The Peterson Institute for International Economics released the first comprehensive study of American Power Act proposed last week by Senators John Kerry (D-MA) and Joseph Lieberman (I-CT), finding that it would create 220,000 and cut greenhouse gas emissions 22% below 2005 levels by 2020.
"Assessing the American Power Act" employs the Department of Energy's National Energy Modeling System to forecast the legislation's economic, employment, energy security, and environmental impact through 2030. Key findings of the study include:
- Energy Sector Changes: The American Power Act would significantly alter the way the United States produces and consumes energy. The share of total energy demand met by fossil fuels would fall from 84% today to 70% in 2030. Renewable and nuclear energy would grow from 8% each of US energy supply today to 16% 14% respectively in 2030.
- Energy Security Implications: The Act would reduce US oil imports by 33% to 40% below current levels and 9% to 19% below business-as-usual by 2030. This would cut US spending on imported oil by $51 to $93 billion per year and, by lowering global oil prices, reduce oil producer revenues by $263 to $436 billion annually by 2030.
- Environmental Impact: The Act would establish an economy-wide carbon price starting at $16.47 per ton in 2013 and growing to $55.44 dollars per ton in 2030, reducing greenhouse gas emissions from covered sources 22% below 2005 levels by 2020 and 42% by 2030.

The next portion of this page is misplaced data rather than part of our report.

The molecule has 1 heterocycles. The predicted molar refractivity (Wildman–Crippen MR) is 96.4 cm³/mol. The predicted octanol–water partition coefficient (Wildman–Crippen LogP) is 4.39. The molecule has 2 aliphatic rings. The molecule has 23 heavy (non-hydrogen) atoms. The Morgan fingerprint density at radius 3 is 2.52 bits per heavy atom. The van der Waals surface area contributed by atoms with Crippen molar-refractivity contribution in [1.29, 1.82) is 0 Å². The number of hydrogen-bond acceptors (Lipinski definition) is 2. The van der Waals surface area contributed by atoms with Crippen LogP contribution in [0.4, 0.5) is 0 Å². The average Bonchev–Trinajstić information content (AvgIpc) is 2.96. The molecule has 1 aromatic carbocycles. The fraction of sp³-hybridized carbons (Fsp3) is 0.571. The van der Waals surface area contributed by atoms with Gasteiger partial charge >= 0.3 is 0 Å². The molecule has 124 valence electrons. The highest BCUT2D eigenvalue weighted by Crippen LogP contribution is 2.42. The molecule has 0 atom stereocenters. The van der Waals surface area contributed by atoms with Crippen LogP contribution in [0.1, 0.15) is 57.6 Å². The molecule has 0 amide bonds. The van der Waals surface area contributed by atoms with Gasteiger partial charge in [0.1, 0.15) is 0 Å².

- Employment Effects: The Act prompts $41.1 billion in annual electricity sector investment between 2011 and 2030, $22.5 billion more than under business-as-usual. This stimulates US economic growth and job creation in the first decade, increasing average annual employment by about 200,000 jobs.
- Impact on Consumers: By pricing carbon, the American Power Act raises the price of fossil fuels for businesses and consumers. Households see an average 3% increase in electricity rates and 5% increase in gasoline prices between 2011 and 2030. Energy efficiency improvements largely offset these energy price increases--households see somewhere between a $136 increase and a $35 decrease in average annual energy expenditures, depending on future improvements in vehicle efficiency.
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